Mark Markham
When you stop to think about it, a performing artist spends somewhere between two to three hours on the stage per performance. If you then start to add up the hours practicing and rehearsing over the years, you will see that those hours on the stage are minuscule by comparison. Then, if you factor in the hours to and from the airport, the packing and unpacking, the travel time and the amount of time waiting to travel, the percentage of that stage time diminishes even further.

Why do I mention this? We get the least amount of time to say on the stage what we have dreamed of in the music. If the preparation is not rock solid, then the foundation will shake under pressure, and believe me, there will always be surprises, at any level.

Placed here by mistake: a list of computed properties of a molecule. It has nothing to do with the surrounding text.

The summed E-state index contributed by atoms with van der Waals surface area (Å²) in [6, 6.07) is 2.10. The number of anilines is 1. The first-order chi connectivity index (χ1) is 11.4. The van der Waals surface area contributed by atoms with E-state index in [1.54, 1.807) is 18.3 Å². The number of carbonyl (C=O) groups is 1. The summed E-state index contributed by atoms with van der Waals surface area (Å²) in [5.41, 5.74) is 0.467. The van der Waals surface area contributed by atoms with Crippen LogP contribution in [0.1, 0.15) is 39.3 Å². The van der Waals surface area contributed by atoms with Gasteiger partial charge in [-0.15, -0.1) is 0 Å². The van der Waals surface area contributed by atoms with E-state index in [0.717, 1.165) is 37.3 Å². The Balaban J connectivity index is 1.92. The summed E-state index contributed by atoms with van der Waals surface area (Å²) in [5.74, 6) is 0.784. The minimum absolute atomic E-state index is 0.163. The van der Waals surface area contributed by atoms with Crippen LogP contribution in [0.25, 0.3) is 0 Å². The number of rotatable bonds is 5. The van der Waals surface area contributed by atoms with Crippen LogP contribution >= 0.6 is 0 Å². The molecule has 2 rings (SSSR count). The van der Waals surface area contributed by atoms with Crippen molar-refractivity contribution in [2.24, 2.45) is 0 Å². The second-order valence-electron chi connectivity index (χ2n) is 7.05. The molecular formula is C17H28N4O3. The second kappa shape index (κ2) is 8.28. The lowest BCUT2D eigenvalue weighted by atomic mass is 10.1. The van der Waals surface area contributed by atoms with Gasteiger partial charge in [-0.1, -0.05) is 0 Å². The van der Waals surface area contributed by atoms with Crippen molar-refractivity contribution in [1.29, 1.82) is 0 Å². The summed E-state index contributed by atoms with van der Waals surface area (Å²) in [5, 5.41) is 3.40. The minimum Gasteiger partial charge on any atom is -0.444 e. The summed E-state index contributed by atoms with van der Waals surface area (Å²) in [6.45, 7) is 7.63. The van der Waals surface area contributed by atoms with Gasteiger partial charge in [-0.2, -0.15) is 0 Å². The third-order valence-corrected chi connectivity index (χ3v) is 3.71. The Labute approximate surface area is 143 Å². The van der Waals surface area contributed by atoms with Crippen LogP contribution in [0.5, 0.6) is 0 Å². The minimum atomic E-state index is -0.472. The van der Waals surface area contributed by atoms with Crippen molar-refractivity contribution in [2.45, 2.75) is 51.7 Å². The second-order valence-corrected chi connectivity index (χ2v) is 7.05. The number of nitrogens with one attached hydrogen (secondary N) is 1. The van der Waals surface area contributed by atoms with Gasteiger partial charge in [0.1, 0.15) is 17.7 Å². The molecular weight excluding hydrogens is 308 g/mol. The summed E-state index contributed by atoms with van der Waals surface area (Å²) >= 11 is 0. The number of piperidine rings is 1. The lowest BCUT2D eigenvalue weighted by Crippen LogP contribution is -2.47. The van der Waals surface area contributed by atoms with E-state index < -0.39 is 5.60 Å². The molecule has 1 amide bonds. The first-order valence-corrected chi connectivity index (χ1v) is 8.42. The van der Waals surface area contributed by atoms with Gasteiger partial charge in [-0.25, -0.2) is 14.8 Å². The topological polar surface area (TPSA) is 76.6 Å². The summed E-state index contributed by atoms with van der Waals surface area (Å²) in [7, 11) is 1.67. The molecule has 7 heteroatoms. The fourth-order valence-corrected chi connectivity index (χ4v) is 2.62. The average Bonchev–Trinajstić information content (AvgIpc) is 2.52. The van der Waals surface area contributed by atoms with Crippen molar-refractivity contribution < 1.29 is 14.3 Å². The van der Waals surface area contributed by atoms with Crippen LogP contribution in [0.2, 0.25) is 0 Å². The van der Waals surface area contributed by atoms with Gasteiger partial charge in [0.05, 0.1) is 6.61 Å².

In my teaching, I work from the ground up. This does not mean that it is all that I do, however. If the sound does not portray something clear and focused, I go to the root of that problem and start the work from there. I do not teach with band-aids. My responsibility is to ensure that you are certain about what you want to say through music and to find the simplest way possible for you to arrive at that point. This is technique.

You will not be on the stage with your teacher. Your independence is paramount and this is my goal. There is nothing greater than being free on the stage. If you are this happy, just imagine how happy your public will be.

All musicians welcome!!